Archive

In November 1998, the Governor General, Sir William Deane, found himself in the centre of a storm over the commemoration of Australia’s Aboriginal dead. Launching historian Ken Inglis’s Sacred Places: War Memorials in the Australian Landscape, Sir William remarked that in a country of more than 4,000 memorials there were none, at least of an official kind, to the Aborigines who had been slaughtered in the ‘Black Wars’ of the colonial period.

... (read more)

Andrew Riemer reviews 'The Deep Field' by James Bradley

Andrew Riemer
Saturday, 01 May 1999

Anyone can write a book, a cynic once remarked, but bringing off the second is a devil of a task. Most novelists at the outset of their careers would agree, I think – especially these days when a market-driven publishing industry often demands that authors of successful first novels should come up with more of the same ASAP.

... (read more)

‘Though I disagreed with some of the strategies and was as troubled as I should have been by some of the more fundamental conflicts [of feminism], it was not until feminists of my own generation began to assert with apparent seriousness that feminists had gone too far that the fire flared up in my belly.’

... (read more)

Peter Pierce’s concern in this critical study is with two periods – from the second half of the nineteenth century, when most of the myths of the lost child began to appear, and the second half of this century, when a quite different kind of narrative emerges. The period in between he regards as largely a consolidation of the late nineteenth-century examples. Ranging widely over not only literature but pictorial art and contemporary factual accounts, he shows the striking changes that take place in the forms in which the legend appears.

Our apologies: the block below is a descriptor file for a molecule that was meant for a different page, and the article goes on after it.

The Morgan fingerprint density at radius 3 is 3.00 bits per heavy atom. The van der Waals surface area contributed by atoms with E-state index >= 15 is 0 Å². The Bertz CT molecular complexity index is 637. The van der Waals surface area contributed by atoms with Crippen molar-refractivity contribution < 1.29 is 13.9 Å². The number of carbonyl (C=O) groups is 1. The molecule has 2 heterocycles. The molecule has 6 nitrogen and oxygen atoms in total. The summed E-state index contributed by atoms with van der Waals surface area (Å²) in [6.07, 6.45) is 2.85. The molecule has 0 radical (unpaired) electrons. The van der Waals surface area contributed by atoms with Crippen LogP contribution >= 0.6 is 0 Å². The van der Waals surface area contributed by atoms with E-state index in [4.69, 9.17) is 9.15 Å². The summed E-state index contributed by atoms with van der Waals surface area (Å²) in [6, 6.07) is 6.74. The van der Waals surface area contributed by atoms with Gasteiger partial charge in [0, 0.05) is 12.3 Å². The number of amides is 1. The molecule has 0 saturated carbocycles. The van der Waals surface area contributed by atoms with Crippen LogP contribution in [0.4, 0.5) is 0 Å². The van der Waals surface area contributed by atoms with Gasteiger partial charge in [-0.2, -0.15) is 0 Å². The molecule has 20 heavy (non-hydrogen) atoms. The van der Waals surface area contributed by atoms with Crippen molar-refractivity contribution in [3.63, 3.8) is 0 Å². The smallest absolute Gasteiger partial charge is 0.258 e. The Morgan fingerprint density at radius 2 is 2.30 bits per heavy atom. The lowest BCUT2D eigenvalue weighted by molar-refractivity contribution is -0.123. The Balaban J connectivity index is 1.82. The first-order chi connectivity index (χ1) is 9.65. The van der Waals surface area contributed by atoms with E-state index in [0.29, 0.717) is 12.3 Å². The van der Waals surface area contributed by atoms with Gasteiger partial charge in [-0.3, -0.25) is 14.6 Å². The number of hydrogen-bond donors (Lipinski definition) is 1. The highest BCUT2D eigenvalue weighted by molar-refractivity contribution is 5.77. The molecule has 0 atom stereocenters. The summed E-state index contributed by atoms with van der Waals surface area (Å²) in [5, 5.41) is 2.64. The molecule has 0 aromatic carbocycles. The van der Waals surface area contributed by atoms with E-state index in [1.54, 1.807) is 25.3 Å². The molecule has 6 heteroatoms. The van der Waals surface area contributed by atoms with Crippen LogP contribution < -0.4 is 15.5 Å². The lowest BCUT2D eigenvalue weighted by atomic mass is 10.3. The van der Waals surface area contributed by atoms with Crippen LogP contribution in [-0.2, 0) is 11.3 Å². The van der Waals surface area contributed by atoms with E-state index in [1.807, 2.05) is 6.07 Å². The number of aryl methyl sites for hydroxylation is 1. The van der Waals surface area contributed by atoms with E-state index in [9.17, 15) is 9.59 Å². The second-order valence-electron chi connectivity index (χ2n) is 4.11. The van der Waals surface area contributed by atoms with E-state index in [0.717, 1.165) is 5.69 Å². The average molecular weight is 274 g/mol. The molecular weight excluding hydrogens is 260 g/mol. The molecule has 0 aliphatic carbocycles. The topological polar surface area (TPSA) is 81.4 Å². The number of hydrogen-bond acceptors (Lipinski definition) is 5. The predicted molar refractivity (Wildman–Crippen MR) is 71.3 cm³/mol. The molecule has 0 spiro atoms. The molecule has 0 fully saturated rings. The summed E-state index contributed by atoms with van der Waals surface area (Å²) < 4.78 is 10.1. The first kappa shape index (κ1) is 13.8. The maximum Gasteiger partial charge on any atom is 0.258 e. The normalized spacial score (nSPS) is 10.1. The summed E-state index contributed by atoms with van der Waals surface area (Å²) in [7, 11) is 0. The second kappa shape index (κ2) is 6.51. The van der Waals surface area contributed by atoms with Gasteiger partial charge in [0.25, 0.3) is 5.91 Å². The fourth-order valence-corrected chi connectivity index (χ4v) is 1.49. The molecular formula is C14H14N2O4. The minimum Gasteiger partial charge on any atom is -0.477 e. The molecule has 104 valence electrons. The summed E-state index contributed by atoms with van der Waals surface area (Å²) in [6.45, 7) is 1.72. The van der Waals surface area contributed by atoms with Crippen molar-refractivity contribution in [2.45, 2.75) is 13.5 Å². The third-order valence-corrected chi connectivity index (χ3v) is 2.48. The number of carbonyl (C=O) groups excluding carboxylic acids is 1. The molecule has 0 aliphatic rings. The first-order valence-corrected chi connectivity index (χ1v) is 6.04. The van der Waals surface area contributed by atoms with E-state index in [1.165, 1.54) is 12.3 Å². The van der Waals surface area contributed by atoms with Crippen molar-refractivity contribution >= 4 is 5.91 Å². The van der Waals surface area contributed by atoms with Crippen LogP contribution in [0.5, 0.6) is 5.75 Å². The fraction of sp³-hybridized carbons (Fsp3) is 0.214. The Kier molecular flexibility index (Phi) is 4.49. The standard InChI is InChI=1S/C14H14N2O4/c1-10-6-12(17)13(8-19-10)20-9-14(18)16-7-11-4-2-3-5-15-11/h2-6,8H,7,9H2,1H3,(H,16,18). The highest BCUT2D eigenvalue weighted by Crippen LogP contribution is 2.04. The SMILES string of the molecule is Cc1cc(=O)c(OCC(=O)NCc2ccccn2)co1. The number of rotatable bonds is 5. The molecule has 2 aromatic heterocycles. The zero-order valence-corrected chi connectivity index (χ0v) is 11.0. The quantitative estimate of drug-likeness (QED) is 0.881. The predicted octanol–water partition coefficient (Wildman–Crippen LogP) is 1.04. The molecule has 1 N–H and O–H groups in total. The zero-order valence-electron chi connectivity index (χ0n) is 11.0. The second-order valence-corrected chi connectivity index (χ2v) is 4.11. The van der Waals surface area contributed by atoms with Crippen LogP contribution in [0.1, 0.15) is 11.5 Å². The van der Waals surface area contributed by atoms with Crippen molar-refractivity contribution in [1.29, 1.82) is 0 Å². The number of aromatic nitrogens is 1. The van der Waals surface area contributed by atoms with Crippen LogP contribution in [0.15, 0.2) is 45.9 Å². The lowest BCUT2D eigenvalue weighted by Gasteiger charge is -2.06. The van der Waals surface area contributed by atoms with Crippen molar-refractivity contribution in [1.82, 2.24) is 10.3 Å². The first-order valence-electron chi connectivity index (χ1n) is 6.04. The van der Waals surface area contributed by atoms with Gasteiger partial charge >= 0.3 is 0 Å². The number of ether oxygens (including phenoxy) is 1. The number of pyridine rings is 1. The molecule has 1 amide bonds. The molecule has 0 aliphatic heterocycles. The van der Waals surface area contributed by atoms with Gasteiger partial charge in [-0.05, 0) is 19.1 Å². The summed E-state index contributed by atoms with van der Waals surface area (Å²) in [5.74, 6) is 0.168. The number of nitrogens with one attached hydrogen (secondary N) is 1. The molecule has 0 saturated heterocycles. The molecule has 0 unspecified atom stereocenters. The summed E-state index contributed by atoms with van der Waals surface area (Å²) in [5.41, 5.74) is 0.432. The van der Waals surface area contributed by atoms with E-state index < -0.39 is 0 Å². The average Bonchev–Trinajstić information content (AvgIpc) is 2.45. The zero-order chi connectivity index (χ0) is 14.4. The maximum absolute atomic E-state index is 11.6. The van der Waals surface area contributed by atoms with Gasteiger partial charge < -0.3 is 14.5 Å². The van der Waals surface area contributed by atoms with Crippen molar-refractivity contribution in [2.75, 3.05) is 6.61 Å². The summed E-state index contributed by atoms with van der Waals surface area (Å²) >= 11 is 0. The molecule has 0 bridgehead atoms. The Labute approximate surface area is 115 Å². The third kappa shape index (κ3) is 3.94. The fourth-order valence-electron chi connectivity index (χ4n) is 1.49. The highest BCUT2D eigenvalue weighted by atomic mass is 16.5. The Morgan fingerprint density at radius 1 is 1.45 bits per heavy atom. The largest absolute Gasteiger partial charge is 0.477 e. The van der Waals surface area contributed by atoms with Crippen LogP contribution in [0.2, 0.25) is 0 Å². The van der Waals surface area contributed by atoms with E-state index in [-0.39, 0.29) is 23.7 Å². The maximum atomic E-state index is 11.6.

... (read more)

Since its initial publication in 1906, Who’s Who in Australia has dominated the market for contemporary biographical information in Australia. Founded by Fred Johns, an Adelaide journalist and Hansard reporter, it began as Johns’s Notable Australians, changed to Fred Johns’s Annual, became the Who’s Who in the Commonwealth of Australia for the sixth edition in 1922 and settled on its current name in 1927. After Johns died in 1932, the publication was taken over by the Herald and Weekly Times, and Who’s Who was issued every three years from 1935 to 1991.

... (read more)

In his third novel, Steven Carroll continues to work on those questions, obsessions, scenes and images that preoccupy him as a writer – the characters and personalities of women, and in particular that figure of a sexually charged and sophisticated young woman so disturbing to Helen Garner in The First Stone; the language of infatuation; the placement of characters in their particular city; mismatched lovers as the centre of a love story; and a certain trick Carroll has of overlaying the inner lives of characters with the narrative of events in the story being told. It is as though his characters swim, groggily, up out of their fantasies into the harsh, ironic events that have been provoked by their inner dreams. Life in his novels operates as a merciless commentary on the evasions and hubris of each character's consciousness.